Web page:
Background End-of-life (EOL) decision-making is often surrounded by clinical and ethical problems and a challenging process for patients, relatives and their caregiver team.
Aim The aim of this four-year intervention study is to develop a clinical practice guideline about limiting life-prolonging treatment and to evaluate its impact on medical practice in a pre-and post-implementation design. The pre-implementation part of the study investigates the perspectives of patients, physicians and nurses involved in the individual decision-making process in cancer patients that approach their last phase of life.
Methods This prospective, quantitative study is currently conducted at the Department of Haematology and Oncology at the LMU Hospital, Munich. Recruitment is ongoing since April 2014. Eligible are hospitalised cancer patients with limitations of life-prolonging treatment either being discussed or respective decisions already been taken. We have developed and adopted a set of instruments that is completed both from the patient and the respective physician and nurse in charge for this patient. Medical history, medication, supportive care, availability of advances directives and documentation of treatment limitations are recorded at time of inclusion.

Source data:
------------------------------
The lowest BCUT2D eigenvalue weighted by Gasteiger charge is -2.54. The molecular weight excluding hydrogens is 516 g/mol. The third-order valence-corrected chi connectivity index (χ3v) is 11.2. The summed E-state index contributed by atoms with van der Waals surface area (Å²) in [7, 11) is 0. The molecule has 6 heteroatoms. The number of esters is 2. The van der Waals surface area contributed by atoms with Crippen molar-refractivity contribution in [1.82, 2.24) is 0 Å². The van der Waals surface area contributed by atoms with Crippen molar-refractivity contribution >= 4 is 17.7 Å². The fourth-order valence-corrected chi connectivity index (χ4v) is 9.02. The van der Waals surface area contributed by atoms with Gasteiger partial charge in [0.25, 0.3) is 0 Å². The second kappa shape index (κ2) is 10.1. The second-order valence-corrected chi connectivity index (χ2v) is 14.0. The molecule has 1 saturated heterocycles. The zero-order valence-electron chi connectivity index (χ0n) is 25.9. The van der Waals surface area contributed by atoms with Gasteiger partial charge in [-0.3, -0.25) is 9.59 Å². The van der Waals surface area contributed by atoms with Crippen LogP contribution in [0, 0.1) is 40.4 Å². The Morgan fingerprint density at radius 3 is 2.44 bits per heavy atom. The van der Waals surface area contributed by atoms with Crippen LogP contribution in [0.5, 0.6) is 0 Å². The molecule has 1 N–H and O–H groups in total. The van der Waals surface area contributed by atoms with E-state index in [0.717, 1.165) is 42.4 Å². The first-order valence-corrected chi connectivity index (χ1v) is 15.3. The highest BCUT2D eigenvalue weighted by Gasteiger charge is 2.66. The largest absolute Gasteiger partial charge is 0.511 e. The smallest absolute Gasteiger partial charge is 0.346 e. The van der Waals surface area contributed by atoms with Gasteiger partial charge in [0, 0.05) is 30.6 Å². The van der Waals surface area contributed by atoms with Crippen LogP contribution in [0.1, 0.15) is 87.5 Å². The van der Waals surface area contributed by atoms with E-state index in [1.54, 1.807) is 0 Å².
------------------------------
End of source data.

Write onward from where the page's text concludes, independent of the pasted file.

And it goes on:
Results Results of the first 50 patient-physician-nurse documentation sets will be presented in September 2015 including the proportion of patients involved in the decision process and factors that hinder communication and patient participation in end-of-life decisions.
Conclusion The pre-implementation results are fed into the process of developing a clinical guideline on decisions to limit treatment with the participation of physicians, nurses, quality management representative and psycho-oncologists.
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